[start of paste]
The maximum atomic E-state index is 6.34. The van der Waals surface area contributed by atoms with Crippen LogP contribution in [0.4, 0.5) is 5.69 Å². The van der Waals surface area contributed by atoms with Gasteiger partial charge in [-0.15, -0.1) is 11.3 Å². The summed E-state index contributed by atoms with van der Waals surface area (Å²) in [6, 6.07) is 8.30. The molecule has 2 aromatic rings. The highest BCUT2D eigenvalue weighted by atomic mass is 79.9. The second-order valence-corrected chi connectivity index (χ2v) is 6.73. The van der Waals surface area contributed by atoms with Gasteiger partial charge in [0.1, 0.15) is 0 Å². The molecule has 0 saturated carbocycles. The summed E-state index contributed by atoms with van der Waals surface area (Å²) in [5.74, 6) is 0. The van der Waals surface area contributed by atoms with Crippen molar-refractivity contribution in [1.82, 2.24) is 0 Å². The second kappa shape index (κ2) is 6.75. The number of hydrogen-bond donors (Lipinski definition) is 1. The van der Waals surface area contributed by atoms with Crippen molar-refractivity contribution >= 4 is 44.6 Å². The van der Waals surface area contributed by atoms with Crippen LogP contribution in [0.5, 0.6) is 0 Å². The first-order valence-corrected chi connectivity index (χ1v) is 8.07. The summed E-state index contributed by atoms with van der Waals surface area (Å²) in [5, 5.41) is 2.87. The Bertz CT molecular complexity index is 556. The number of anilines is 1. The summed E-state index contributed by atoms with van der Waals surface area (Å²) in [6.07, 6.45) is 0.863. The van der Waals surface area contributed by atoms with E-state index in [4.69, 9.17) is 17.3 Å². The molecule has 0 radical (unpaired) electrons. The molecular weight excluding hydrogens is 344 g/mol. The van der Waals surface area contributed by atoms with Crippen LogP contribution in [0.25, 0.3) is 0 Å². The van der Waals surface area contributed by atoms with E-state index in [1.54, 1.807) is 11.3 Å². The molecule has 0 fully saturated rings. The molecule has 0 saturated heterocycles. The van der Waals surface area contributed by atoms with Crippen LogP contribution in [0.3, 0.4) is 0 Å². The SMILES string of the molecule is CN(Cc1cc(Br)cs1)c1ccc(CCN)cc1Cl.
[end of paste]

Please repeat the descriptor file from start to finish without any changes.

The maximum atomic E-state index is 6.34. The van der Waals surface area contributed by atoms with Crippen LogP contribution in [0.4, 0.5) is 5.69 Å². The van der Waals surface area contributed by atoms with Gasteiger partial charge in [-0.15, -0.1) is 11.3 Å². The summed E-state index contributed by atoms with van der Waals surface area (Å²) in [6, 6.07) is 8.30. The molecule has 2 aromatic rings. The highest BCUT2D eigenvalue weighted by atomic mass is 79.9. The second-order valence-corrected chi connectivity index (χ2v) is 6.73. The van der Waals surface area contributed by atoms with Gasteiger partial charge in [0.1, 0.15) is 0 Å². The molecule has 0 saturated carbocycles. The summed E-state index contributed by atoms with van der Waals surface area (Å²) in [5.74, 6) is 0. The van der Waals surface area contributed by atoms with Crippen molar-refractivity contribution in [1.82, 2.24) is 0 Å². The second kappa shape index (κ2) is 6.75. The number of hydrogen-bond donors (Lipinski definition) is 1. The van der Waals surface area contributed by atoms with Crippen molar-refractivity contribution >= 4 is 44.6 Å². The van der Waals surface area contributed by atoms with Crippen LogP contribution in [0.5, 0.6) is 0 Å². The first-order valence-corrected chi connectivity index (χ1v) is 8.07. The summed E-state index contributed by atoms with van der Waals surface area (Å²) in [5, 5.41) is 2.87. The Bertz CT molecular complexity index is 556. The number of anilines is 1. The summed E-state index contributed by atoms with van der Waals surface area (Å²) in [6.07, 6.45) is 0.863. The van der Waals surface area contributed by atoms with E-state index in [4.69, 9.17) is 17.3 Å². The molecule has 0 radical (unpaired) electrons. The molecular weight excluding hydrogens is 344 g/mol. The van der Waals surface area contributed by atoms with Crippen LogP contribution in [0.25, 0.3) is 0 Å². The van der Waals surface area contributed by atoms with E-state index in [1.54, 1.807) is 11.3 Å². The molecule has 0 fully saturated rings. The molecule has 0 saturated heterocycles. The van der Waals surface area contributed by atoms with Crippen LogP contribution in [0.3, 0.4) is 0 Å². The SMILES string of the molecule is CN(Cc1cc(Br)cs1)c1ccc(CCN)cc1Cl.